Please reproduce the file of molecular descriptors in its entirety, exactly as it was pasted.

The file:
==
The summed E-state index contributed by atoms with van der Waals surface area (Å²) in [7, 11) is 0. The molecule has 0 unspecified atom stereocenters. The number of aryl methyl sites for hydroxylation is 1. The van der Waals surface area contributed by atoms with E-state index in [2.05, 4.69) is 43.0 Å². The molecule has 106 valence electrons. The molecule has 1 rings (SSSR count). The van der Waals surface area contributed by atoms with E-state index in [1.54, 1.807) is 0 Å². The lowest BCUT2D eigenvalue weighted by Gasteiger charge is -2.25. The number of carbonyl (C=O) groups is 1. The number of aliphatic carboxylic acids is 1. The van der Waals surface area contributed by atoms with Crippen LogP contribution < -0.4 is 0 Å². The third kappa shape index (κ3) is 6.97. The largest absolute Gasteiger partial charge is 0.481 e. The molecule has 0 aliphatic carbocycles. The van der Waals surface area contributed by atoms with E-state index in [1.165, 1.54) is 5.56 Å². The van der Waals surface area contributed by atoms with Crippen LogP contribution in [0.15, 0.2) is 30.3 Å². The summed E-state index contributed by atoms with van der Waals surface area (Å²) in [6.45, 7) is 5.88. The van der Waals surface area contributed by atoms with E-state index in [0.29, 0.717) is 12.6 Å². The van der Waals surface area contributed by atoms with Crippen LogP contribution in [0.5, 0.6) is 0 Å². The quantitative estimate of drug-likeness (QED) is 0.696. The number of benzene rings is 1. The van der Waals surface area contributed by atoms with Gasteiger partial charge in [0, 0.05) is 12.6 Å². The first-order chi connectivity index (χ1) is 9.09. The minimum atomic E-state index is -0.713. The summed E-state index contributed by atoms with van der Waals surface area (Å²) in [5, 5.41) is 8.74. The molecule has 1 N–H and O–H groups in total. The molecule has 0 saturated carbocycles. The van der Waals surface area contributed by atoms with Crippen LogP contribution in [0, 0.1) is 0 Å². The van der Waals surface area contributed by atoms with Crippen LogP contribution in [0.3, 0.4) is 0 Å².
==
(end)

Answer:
The summed E-state index contributed by atoms with van der Waals surface area (Å²) in [7, 11) is 0. The molecule has 0 unspecified atom stereocenters. The number of aryl methyl sites for hydroxylation is 1. The van der Waals surface area contributed by atoms with E-state index in [2.05, 4.69) is 43.0 Å². The molecule has 106 valence electrons. The molecule has 1 rings (SSSR count). The van der Waals surface area contributed by atoms with E-state index in [1.54, 1.807) is 0 Å². The lowest BCUT2D eigenvalue weighted by Gasteiger charge is -2.25. The number of carbonyl (C=O) groups is 1. The number of aliphatic carboxylic acids is 1. The van der Waals surface area contributed by atoms with Crippen LogP contribution < -0.4 is 0 Å². The third kappa shape index (κ3) is 6.97. The largest absolute Gasteiger partial charge is 0.481 e. The molecule has 0 aliphatic carbocycles. The van der Waals surface area contributed by atoms with E-state index in [1.165, 1.54) is 5.56 Å². The van der Waals surface area contributed by atoms with Crippen LogP contribution in [0.15, 0.2) is 30.3 Å². The summed E-state index contributed by atoms with van der Waals surface area (Å²) in [6.45, 7) is 5.88. The van der Waals surface area contributed by atoms with E-state index in [0.29, 0.717) is 12.6 Å². The van der Waals surface area contributed by atoms with Crippen LogP contribution in [0.5, 0.6) is 0 Å². The quantitative estimate of drug-likeness (QED) is 0.696. The number of benzene rings is 1. The van der Waals surface area contributed by atoms with Gasteiger partial charge in [0, 0.05) is 12.6 Å². The first-order chi connectivity index (χ1) is 9.09. The minimum atomic E-state index is -0.713. The summed E-state index contributed by atoms with van der Waals surface area (Å²) in [5, 5.41) is 8.74. The molecule has 1 N–H and O–H groups in total. The molecule has 0 saturated carbocycles. The van der Waals surface area contributed by atoms with Crippen LogP contribution in [0, 0.1) is 0 Å². The van der Waals surface area contributed by atoms with Crippen LogP contribution in [0.3, 0.4) is 0 Å².